Hosted by Jay @ Bibliophilopolis
“The Steel Flea” by Nikolai Leskov
Card picked: Eight of Hearts
From: The Enchanted Pilgrim, and Other Stories, translated by David Magarshack
Thoughts: “The Steel Flea” or “The Tale of Cross-eyed Lefty from Tula and the Steel Flea” or “Lefty” or, as it is in my anthology, “The Left-Handed Artificer,” begins with Tsar Alexander I touring Western Europe. The tsar is amazed by the innovative craftsmen he sees during his travels, but his companion, Platov, is unimpressed. Being an incredibly patriotic sort, Platov insists that Russia has better. The only time that Platov might be utterly wrong is when the English craftsmen show the tsar a microscopic, dancing flea automaton. The tsar purchases it for a large amount of money*, but dies before its mysteries are investigated.
Under Tsar Nicholas, Platov again campaigns to prove that Russian craftsmen are better than the English. He is entrusted with the flea and he takes it to the gunsmiths of Tula. The gunsmiths are fine craftsmen, but are lacking on the science end of things. They fit the microscopic flea with horseshoes, each signed nanoscopically by each craftsman**. Unfortunately, these horseshoes are too heavy for the flea and it can no longer dance.
One of the craftsmen, the left-handed one***, is given a trip to England. The English are quite impressed with the “improvement” to the flea and do all they can to convince the left-handed artificer to stay. Lefty loves Russia and, when he makes an important discovery about how the English maintain their guns, he insists to be taken home as quickly as possible. Aboard the ship, he is challenged to a drinking competition, which he cannot refuse****. The left-handed artificer is severely drunk, as is the ship’s captain, when they dock. Lefty has lost his papers and is shuffled from jail to hospital to hospital. When the captain finds him, the left-handed artificer is on his last breath. He gives the captain a message to take to the tsar. What’s the message? Will the tsar listen? Well, keep in mind, this *is* a Russian tale.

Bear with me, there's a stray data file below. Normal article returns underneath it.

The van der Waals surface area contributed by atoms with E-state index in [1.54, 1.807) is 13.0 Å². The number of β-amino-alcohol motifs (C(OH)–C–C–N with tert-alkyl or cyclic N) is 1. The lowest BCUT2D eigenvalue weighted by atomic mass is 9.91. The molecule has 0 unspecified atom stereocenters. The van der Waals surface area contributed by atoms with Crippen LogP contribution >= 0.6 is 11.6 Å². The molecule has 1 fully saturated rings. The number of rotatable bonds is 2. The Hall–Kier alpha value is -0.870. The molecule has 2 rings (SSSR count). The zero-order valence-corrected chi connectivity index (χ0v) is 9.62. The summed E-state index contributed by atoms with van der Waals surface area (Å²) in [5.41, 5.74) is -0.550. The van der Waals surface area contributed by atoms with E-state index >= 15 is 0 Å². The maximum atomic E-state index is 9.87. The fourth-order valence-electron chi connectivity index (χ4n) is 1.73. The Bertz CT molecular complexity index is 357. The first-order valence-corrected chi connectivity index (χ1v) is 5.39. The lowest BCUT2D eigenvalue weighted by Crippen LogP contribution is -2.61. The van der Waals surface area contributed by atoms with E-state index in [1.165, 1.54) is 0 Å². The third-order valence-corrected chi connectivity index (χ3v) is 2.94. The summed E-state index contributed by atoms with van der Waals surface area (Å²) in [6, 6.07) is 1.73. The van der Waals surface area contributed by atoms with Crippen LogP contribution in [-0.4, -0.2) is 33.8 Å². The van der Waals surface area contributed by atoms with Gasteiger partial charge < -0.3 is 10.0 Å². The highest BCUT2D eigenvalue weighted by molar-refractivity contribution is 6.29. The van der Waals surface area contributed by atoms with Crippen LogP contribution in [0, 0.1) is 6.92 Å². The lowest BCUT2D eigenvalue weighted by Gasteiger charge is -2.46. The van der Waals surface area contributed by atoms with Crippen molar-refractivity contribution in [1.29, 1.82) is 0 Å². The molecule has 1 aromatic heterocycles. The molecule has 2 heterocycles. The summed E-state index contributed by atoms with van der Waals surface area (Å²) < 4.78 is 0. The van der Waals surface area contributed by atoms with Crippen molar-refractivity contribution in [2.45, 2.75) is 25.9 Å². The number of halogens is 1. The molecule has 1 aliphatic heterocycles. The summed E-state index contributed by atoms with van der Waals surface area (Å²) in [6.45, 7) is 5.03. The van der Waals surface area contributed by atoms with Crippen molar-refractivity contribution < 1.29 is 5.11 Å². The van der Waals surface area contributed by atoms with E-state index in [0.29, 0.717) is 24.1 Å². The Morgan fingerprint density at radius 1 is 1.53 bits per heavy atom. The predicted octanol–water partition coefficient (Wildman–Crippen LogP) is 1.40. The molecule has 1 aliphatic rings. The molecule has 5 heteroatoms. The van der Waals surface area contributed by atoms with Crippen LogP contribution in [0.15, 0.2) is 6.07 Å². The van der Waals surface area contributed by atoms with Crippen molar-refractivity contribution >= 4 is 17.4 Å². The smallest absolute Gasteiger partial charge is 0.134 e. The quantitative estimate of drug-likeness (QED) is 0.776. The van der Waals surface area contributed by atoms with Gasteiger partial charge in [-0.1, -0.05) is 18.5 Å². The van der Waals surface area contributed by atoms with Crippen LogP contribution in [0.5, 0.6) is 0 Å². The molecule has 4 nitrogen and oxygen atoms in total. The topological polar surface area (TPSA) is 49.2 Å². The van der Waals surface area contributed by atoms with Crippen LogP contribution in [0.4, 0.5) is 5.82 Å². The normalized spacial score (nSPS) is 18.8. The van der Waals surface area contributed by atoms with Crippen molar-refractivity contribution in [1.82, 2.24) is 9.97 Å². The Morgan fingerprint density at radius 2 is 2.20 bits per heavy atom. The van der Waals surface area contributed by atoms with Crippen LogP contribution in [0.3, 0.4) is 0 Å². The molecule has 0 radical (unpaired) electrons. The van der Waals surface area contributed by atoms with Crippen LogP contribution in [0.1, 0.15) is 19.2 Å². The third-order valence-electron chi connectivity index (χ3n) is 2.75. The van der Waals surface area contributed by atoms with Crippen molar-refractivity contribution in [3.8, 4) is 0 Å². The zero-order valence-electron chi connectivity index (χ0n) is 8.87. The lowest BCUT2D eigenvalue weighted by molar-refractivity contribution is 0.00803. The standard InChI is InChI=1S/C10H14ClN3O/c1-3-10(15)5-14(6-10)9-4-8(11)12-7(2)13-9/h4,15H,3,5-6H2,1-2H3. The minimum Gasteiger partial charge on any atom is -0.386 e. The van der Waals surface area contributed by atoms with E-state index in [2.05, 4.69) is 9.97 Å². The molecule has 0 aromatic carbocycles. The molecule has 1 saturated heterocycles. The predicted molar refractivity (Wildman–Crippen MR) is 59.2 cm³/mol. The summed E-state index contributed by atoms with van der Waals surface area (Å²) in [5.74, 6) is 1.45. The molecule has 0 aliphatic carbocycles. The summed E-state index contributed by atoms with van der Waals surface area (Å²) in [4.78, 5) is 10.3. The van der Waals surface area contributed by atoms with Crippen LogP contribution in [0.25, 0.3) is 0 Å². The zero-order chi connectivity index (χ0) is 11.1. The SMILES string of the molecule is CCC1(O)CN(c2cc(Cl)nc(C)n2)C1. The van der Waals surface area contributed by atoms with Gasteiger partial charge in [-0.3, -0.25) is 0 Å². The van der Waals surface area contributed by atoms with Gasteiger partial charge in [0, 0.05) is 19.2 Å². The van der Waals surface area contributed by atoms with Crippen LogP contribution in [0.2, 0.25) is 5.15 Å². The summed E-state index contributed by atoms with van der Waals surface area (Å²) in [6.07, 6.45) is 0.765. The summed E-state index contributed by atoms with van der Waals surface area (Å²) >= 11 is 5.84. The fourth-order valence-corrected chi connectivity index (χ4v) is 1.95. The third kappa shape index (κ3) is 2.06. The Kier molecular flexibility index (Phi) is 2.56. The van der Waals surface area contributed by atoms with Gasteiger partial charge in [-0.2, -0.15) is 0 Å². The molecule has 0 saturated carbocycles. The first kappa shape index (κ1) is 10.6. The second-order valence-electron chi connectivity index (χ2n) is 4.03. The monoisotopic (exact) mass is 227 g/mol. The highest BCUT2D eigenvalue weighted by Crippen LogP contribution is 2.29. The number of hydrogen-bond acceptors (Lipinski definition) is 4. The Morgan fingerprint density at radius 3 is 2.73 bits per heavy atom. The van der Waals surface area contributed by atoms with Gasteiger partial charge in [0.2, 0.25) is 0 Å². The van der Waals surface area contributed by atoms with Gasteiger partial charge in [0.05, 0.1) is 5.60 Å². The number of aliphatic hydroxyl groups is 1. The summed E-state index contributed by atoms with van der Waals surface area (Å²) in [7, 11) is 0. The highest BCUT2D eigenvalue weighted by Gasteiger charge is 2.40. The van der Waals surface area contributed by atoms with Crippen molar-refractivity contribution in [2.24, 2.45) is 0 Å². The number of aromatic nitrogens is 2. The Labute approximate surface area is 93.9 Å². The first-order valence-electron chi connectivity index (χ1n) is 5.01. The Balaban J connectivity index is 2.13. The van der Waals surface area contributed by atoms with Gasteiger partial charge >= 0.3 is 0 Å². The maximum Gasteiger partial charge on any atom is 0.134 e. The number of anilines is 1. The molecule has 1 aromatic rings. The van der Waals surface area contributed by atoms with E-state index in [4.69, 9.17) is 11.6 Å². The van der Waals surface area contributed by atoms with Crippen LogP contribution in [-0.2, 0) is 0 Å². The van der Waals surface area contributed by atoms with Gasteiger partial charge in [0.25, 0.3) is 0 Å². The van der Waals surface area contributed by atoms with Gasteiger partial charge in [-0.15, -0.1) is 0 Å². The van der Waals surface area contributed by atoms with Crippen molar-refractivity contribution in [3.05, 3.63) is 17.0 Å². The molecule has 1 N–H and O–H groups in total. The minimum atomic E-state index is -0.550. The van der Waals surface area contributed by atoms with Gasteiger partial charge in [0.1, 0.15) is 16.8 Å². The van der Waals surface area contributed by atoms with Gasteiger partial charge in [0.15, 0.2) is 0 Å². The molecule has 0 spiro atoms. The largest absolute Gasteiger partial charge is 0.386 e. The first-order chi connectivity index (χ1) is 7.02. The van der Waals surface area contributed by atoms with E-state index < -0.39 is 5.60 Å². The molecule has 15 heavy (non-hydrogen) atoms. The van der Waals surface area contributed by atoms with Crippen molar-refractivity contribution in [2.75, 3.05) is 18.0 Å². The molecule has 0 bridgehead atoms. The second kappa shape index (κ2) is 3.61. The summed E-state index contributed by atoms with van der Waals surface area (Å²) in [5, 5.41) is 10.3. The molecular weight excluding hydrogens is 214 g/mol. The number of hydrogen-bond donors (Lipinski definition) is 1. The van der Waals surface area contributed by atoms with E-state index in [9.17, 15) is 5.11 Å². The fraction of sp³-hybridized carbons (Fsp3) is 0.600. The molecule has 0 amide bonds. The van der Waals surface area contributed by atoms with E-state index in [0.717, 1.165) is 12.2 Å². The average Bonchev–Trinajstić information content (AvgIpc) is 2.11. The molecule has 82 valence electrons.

* Did the English take advantage of the tsar? Maaaybeee…
** It’s not like anyone at this time has a microscope able to see this scale. The Tsar Nicholas and Platov have to take the craftsmen at their word, which they do. Also, I may not be using nano- appropriately here.
*** His name is forgotten after his untimely death. Is this criticism about how Russia treats its craftsmen? Maaaybeee…
**** Here I will state that probably not all Russians drink, but this isn’t a stereotype that I’ve seen refuted in Russian literature…or in my own experience.
About the Author: Leskov walks a line with this story. On one hand, his main characters are unabashedly and sincerely patriotic. On the other, he’s not shy about pointing out the problematic aspects of Russia in the late 1800s. Leskov is known to be a bit of an experimenter in style and form, but I fear much of that is lost in translation.
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I didn’t plan it, but this week’s darw brings us Piff and Mr. Piffles.